In my blogging, speaking and networking a hot topic is always “The Church” and inclusion. Almost every time I do a speech or a workshop, questions arise. I am a person of deep faith. While I try not to hit people over the head with it in presentations and such, I also do not hide it. It is a huge part of our family, our journey and of my inner core. I am not a religion expert, but I believe that inclusive practices should be welcomed in any church. I am Christian and more specifically, I have almost always been a part of Baptist church. Therefore, organizationally I am most familiar with how Baptists operate. We as Baptists believe in local church governance so there is some difference from church to church. Whatever your denomination, religion or faith preference I believe we can share some ideas that will support a person with an intellectual disability being meaningfully included in your church experience.
That said, many people wrongly assume that “The Church” welcomes those with disabilities with open arms. From what I have heard from families and my own observations, I do not believe this is accurate. I do think we are making headway. I also believe that many church leaders recognize the need to make progress in this area. So I do not want my blog to be a forum for throwing darts at anyone. Please do not misconstrue stories as an indictment of anyone or organized religion. Instead let’s allow this to be a platform for educating and where we might initiate conversation and generate ideas. Remember we call carry our own baggage. I am sharing from mine!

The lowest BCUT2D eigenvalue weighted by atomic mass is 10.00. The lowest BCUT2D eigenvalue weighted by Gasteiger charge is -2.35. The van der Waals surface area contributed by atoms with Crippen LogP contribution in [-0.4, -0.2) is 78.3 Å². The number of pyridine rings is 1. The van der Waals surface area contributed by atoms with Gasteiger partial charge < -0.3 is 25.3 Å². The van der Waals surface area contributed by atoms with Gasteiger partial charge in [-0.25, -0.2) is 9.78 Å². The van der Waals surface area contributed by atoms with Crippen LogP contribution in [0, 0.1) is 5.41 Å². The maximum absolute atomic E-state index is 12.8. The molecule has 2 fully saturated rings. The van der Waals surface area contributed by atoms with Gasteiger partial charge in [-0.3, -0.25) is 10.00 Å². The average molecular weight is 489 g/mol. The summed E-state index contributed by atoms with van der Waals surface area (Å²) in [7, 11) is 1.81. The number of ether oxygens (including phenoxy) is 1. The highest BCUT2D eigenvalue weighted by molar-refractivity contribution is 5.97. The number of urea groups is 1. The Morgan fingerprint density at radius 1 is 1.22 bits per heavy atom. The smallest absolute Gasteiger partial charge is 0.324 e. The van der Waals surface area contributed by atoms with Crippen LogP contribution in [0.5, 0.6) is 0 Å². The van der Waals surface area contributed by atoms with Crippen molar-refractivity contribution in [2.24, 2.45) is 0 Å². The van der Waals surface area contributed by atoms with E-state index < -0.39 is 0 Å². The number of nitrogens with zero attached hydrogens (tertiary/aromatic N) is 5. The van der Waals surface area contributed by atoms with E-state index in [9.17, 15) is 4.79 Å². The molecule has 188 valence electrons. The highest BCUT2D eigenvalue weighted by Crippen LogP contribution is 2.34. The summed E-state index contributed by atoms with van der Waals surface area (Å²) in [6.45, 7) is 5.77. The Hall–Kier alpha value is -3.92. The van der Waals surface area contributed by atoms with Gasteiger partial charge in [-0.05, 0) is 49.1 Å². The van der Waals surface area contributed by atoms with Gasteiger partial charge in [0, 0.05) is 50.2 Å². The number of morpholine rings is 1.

Overall, we have had positive church experiences and Rachel has been included. I have done a bit of research to get input from those who have worked with us and Rachel through the years. I want to share a couple of ideas today from our experiences. More will follow. I also want to tell you that while it has been positive overall, I too have experienced wounds.
As a starting point, I want to encourage those of you who want your child included with typical peers in church (for us that is all Sunday school, all activities and worship) to try inclusion. Two immediate thoughts come to mind. One is to meet with the leadership. It depends on the age of your child but start with the minister or director for that age. I had a prenatal diagnosis and knew our preschool minister prior to Rachel’s birth. There was never any question but that she would go to the church nursery and do the same things as the other babies. Rachel was healthy so I didn’t have that component to deal with. Rachel went to the special activities for her age group and participated in Christmas programs, Easter programs, children’s choir and hand bells. She played Baby Jesus in the Christmas program because she was such a sweet baby. She always had very patient adult workers and fully participated. Her smile lit up the stage, even when her voice was off-key, from an early age.
Hand bells were one of my favorite things. They color coded them for the children so Rachel didn’t have to have any adaptation at all. She had so much fun and has loved church choir her entire life.